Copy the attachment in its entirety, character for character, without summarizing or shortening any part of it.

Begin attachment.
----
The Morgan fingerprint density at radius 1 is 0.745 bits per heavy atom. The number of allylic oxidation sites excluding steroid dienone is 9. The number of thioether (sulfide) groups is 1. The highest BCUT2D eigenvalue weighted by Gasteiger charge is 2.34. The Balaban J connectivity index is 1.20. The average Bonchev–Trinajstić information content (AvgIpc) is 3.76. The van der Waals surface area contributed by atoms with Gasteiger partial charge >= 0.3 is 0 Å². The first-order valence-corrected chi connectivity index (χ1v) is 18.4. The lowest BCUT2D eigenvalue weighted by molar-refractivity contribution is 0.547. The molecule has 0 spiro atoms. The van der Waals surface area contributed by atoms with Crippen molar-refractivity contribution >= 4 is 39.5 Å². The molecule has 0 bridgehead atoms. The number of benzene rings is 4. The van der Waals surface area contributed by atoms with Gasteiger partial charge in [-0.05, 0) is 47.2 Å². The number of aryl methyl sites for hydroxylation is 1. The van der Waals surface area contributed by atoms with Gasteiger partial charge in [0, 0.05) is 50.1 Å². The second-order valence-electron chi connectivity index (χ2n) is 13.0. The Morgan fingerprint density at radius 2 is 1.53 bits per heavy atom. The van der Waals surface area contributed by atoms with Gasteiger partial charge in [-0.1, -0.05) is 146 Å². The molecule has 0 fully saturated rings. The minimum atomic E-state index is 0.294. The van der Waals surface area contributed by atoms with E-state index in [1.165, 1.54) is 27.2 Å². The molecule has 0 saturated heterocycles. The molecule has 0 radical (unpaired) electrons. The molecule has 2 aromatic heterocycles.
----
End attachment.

The Morgan fingerprint density at radius 1 is 0.745 bits per heavy atom. The number of allylic oxidation sites excluding steroid dienone is 9. The number of thioether (sulfide) groups is 1. The highest BCUT2D eigenvalue weighted by Gasteiger charge is 2.34. The Balaban J connectivity index is 1.20. The average Bonchev–Trinajstić information content (AvgIpc) is 3.76. The van der Waals surface area contributed by atoms with Gasteiger partial charge >= 0.3 is 0 Å². The first-order valence-corrected chi connectivity index (χ1v) is 18.4. The lowest BCUT2D eigenvalue weighted by molar-refractivity contribution is 0.547. The molecule has 0 spiro atoms. The van der Waals surface area contributed by atoms with Crippen molar-refractivity contribution >= 4 is 39.5 Å². The molecule has 0 bridgehead atoms. The number of benzene rings is 4. The van der Waals surface area contributed by atoms with Gasteiger partial charge in [-0.05, 0) is 47.2 Å². The number of aryl methyl sites for hydroxylation is 1. The van der Waals surface area contributed by atoms with Gasteiger partial charge in [0, 0.05) is 50.1 Å². The second-order valence-electron chi connectivity index (χ2n) is 13.0. The Morgan fingerprint density at radius 2 is 1.53 bits per heavy atom. The van der Waals surface area contributed by atoms with Gasteiger partial charge in [-0.1, -0.05) is 146 Å². The molecule has 0 fully saturated rings. The minimum atomic E-state index is 0.294. The van der Waals surface area contributed by atoms with E-state index in [1.165, 1.54) is 27.2 Å². The molecule has 0 saturated heterocycles. The molecule has 0 radical (unpaired) electrons. The molecule has 2 aromatic heterocycles.